This 1960 Pulitzer Prize winner was an immediate critical and financial success for its author, with more than 30 million copies in print to date. Harper Lee created one of the most enduring and heroic characters in all of American literature in Atticus Finch, the small-town lawyer who defended a wrongly accused black man. The book’s importance was recognized by the 1961 Washington Post reviewer: “A hundred pounds of sermons on tolerance, or an equal measure of invective deploring the lack of it, will weigh far less in the scale of enlightenment than a mere eighteen ounces of new fiction bearing the title To Kill a Mockingbird.”
If your students read this influential American novel, below are some ideas for incorporating primary sources from the Library of Congress into your novel study unit.
From Megan Kohlman, a Library Media Specialist at Augusta High School in Augusta, Kansas.
This lesson was designed to help ninth grade students build background knowledge, particularly on the topic of segregation and race relations in the South, before reading the novel To Kill a Mockingbird. I started the lesson by having students recall what they know about segregation. Their answers were fairly basic, ideas like “it’s a separation” and “it’s usually race or gender based.”
Teacher Guides for Analyzing Primary Sources
Examples of Jim Crow laws American RadioWorks
- For the sunny South. An airship with a “Jim Crow” trailer 1913 political cartoon
- Inch by Inch 1960 political cartoon curator description
- I’m eight 1962 political cartoon curator description
Personal histories from American RadioWorks
- Negro drinking at “Colored” water cooler in streetcar terminal 1939 Oklahoma City, Oklahoma
- Negro going in colored entrance of movie house on Saturday afternoon 1939 Belzoni, Mississippi Delta, Mississippi
- A drinking fountain 1943 Bethlehem-Fairfield shipyards, Baltimore, Maryland
- I explained to students what a primary source is and went through the steps for Analyzing Primary Sources using the Library’s Primary Source Analysis Tool.
- We looked at a few examples of Jim Crow laws, then I modeled a primary source analysis using the 1913 political cartoon.
- I divided the class into four groups, which enabled students to bounce ideas and thoughts off each other as well as opportunities to disagree about pieces and what was going on in the sources and what was important.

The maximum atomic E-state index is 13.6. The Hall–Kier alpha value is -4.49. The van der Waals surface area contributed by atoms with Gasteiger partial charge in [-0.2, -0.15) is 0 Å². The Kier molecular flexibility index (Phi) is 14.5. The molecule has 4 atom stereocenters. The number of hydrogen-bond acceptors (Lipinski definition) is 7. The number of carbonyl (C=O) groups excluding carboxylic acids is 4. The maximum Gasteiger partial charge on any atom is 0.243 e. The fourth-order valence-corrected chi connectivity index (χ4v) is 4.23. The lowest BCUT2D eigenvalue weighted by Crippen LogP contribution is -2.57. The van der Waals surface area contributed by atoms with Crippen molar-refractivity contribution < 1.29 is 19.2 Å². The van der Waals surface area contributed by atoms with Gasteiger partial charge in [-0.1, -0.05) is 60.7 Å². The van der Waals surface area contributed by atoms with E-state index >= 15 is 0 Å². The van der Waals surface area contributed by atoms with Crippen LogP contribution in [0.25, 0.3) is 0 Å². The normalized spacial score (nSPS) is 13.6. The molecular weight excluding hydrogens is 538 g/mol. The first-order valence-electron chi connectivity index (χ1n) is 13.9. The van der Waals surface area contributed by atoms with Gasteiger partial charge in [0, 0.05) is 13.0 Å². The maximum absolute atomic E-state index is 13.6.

- Each group met at a station with a number of resources of the same type (political cartoons, images, personal histories, examples of laws), blank copies of the primary source analysis tool and a copy of the corresponding Teacher’s Guide. The guides really helped students get the conversation going.
- Each group chose one primary source to start with, and analyzed it together. After about 10 minutes, they rotated, having a turn at each station. Ten minutes was a good start for the students, but it would have been wonderful to have more time, at least 15 minutes, for them to really delve in.
The novel study teacher, Ms. Julie Barker, said, “The lesson Mrs. Kohlman taught to my Freshman English students was significant in jump starting their interest in and understanding of the historical background for To Kill a Mockingbird. The students were able to view and read primary sources from the time of segregation and interact, question, and struggle with the history in a hands-on environment rather than a sit-and-get lecture environment. Many students had very little background knowledge of the time period and were shocked at some of the events they read about. If it hadn’t been for the primary sources and Mrs. Kohlman’s guidance, they may not have believed the information. Students were then very eager to start reading the book, which is unusual for freshmen.”
From Kathleen Prody & Nicolet Whearty via the Library of Congress Lesson Plans page.
Students gain a sense of the living history that surrounds the novel To Kill a Mockingbird. Through studying primary source materials from the Library of Congress and other online resources, students of all backgrounds may better grasp how historical events and human forces have shaped relationships between black and white, and rich and poor cultures of our country.
This unit guides students on a journey through the Depression Era in the 1930s. Activities familiarize the students with Southern experiences through the study of the novel and African American experiences through the examination of primary sources.
- Historical Understanding of Setting
- Exploring Oral History
- Writing Connection
- Getting into the Novel
- Mob Justice
- Pulling it all Together
This lesson from Kasey Short, an eighth-grade English teacher at Charlotte Country Day school in North Carolina, provides students with historical perspective and showcases contemporary voices of people wrongly accused and those who helped the accused prove their innocence.
Comparing Text Scenes with Play Scenes
Use this set of images from scenes from the play “To Kill A Mockingbird”, performed in Monroeville, Alabama in 2010, to investigate how scenes from the text were interpreted on stage.
The Importance of Literature
Read how the U.S. House of Representatives and U.S. Senate paid homage to Harper Lee’s novel.